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Re: Another daft question, for a beginner would you recommend RAW or JPG?

If you like your pictures you take with jpeg, I say keep using it. Want to get more involved, use RAW.
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Old 05-01-2010, 22:54   #13 (permalink)
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Re: Another daft question, for a beginner would you recommend RAW or JPG?

Shoot in both - memory is cheap these days so the notion of using up too much doesn't come into play. You don't have to do anything with the raw files right now but if, at some future point, you do decide raw is the way to go you'll have all those files available to go back and work on.

Also, don't underestimate Picasa, Google's free image editor. This can work on both raw and jpeg files. I found it a great, user friendly way to get started in image editing.
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Old 05-01-2010, 23:17   #14 (permalink)
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Re: Another daft question, for a beginner would you recommend RAW or JPG?

I use jpegs..... but raw is better, I get the results that I want, if I could find a really good raw converter then I would change, at the mo my desk top goes bananas everytime I use a raw converter, so I am a bit limited to my desktop and its many moods.....
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Old 06-01-2010, 01:10   #15 (permalink)
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Re: Another daft question, for a beginner would you recommend RAW or JPG?

memory may be cheaper than it was but its not "cheap" if you dont have the funds to buy it. I keep hearing this and it has to be remembererd that there are a wide variety of budgets so whats cheap to one person may not be to another.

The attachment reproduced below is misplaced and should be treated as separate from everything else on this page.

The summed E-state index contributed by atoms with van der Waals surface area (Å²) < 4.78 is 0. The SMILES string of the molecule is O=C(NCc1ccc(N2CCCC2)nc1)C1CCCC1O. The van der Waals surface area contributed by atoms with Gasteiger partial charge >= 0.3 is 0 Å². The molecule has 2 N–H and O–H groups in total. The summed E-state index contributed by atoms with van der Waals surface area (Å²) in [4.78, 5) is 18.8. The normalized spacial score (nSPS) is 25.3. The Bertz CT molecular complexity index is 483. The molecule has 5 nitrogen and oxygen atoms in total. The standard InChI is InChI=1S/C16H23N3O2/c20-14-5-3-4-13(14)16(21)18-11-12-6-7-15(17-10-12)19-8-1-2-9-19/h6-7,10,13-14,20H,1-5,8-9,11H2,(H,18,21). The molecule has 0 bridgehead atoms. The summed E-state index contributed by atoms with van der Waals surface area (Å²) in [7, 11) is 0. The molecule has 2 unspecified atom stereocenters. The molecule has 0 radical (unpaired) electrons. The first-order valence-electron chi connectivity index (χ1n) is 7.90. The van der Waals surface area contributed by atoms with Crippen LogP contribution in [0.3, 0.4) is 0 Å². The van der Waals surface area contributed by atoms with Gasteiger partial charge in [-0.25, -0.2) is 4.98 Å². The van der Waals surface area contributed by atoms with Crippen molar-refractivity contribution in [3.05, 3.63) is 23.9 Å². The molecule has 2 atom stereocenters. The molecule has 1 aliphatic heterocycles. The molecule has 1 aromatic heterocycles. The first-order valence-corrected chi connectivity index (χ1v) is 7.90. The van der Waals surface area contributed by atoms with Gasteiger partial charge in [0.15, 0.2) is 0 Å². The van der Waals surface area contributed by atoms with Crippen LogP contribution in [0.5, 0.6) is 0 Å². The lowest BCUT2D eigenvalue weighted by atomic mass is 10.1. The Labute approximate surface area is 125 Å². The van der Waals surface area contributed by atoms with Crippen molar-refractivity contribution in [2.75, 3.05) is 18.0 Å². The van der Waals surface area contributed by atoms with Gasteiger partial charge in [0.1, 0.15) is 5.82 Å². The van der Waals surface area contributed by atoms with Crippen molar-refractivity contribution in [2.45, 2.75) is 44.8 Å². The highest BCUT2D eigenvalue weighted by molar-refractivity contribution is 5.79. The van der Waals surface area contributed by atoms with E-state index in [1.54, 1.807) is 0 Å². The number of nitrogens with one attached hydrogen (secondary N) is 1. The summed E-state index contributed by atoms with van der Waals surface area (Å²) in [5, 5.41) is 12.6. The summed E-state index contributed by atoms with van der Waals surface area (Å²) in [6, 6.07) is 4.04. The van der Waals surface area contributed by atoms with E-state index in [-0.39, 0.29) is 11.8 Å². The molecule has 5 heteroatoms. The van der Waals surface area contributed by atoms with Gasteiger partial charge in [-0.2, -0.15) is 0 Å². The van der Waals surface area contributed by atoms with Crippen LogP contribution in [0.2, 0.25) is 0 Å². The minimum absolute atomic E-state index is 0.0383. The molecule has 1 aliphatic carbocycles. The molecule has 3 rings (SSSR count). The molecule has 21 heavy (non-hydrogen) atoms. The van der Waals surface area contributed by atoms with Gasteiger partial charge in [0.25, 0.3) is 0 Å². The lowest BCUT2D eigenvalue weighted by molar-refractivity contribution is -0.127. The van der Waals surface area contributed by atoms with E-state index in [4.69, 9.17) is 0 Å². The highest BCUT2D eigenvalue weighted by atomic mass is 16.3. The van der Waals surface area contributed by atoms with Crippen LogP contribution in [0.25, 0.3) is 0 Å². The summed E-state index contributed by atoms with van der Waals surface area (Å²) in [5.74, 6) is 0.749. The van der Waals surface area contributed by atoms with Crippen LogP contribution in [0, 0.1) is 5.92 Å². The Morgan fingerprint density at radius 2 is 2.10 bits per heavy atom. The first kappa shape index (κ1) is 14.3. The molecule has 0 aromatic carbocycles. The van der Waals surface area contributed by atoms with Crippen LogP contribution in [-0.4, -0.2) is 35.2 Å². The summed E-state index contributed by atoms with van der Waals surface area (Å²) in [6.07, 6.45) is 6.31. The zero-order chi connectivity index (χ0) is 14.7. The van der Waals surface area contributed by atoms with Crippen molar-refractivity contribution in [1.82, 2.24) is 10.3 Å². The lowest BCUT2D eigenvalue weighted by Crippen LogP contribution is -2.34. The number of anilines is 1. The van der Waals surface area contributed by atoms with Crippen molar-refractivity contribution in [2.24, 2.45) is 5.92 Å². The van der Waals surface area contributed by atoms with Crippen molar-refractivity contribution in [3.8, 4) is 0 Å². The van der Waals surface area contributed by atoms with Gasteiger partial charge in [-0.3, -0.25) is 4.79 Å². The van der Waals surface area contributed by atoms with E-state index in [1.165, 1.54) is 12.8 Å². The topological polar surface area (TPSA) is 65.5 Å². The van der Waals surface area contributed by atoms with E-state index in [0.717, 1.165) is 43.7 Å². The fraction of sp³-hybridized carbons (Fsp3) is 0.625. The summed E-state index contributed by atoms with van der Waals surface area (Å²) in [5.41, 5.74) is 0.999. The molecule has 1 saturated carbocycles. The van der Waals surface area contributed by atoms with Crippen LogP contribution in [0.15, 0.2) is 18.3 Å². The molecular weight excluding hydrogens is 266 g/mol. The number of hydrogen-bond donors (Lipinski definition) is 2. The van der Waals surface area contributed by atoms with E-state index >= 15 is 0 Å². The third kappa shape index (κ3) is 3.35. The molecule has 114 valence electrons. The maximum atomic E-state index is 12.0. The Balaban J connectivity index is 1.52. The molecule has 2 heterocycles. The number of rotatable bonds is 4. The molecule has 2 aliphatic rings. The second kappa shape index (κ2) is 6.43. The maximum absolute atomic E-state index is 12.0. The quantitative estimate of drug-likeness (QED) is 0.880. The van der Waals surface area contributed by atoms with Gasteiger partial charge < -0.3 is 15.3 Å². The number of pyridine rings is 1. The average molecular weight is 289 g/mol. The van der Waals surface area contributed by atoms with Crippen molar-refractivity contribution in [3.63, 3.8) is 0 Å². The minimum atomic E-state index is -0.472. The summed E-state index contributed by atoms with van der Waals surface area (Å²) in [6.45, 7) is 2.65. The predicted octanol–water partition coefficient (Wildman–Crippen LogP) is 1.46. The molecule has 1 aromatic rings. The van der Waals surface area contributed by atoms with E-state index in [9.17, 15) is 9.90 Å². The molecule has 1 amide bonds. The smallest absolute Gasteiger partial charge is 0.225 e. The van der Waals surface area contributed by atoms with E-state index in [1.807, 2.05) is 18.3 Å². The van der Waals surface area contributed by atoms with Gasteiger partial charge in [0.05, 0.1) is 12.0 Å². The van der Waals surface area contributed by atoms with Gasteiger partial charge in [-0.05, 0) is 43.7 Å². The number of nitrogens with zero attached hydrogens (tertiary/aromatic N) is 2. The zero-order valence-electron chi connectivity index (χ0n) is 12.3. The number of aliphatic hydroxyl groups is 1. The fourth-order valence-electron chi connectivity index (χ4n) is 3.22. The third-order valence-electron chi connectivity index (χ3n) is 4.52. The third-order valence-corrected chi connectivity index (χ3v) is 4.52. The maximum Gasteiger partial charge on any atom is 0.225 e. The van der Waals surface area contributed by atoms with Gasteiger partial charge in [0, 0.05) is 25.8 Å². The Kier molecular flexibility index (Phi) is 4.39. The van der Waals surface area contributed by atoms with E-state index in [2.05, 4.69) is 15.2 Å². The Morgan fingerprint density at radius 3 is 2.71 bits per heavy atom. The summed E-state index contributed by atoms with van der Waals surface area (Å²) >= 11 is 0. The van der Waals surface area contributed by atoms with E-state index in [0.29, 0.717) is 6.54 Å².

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Old 06-01-2010, 01:27   #16 (permalink)
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Re: Another daft question, for a beginner would you recommend RAW or JPG?

RAW file handling is done as part of the main OS on Mac's. So it becomes almost a non issue.

You can see RAW files in the main directory views, using iPhoto or in Photoshop.
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Old 06-01-2010, 09:36   #17 (permalink)
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Re: Another daft question, for a beginner would you recommend RAW or JPG?

Disagree Fiona. If your budget can stretch to 300-400 for a DSLR it can stretch to 50 for a 500GB external drive. Apart from being able to keep your RAW files for future use if you go that route you also get backup for your main memory on the computer. That's priceless.
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Old 06-01-2010, 20:37   #18 (permalink)
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Re: Another daft question, for a beginner would you recommend RAW or JPG?

Quote:
Originally Posted by olli View Post
Disagree Fiona. If your budget can stretch to 300-400 for a DSLR it can stretch to 50 for a 500GB external drive. Apart from being able to keep your RAW files for future use if you go that route you also get backup for your main memory on the computer. That's priceless.
but what about when your 500 becomes full............. there are numerous reasons why u may have had money to buy the camera in my case it was my OH's gramps who died and left him a little bit of money and he spent it on me. that doesnt mean i have an odd £50 every so often to buy a new hard drive when my other ones get full!... not when u have a 12 year old to keep in clothes as well!
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Old 06-01-2010, 23:34   #19 (permalink)
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Re: Another daft question, for a beginner would you recommend RAW or JPG?

Are we missing the point here?

JPGs are based on the sRGB colour space that is only 8 bits per colour.
8 bits gives a maximum of 256 levels. It can be argued that the human eye can only discern about 60-70 shades of any individual colour (about 100-120 for different greys on a B&W photo).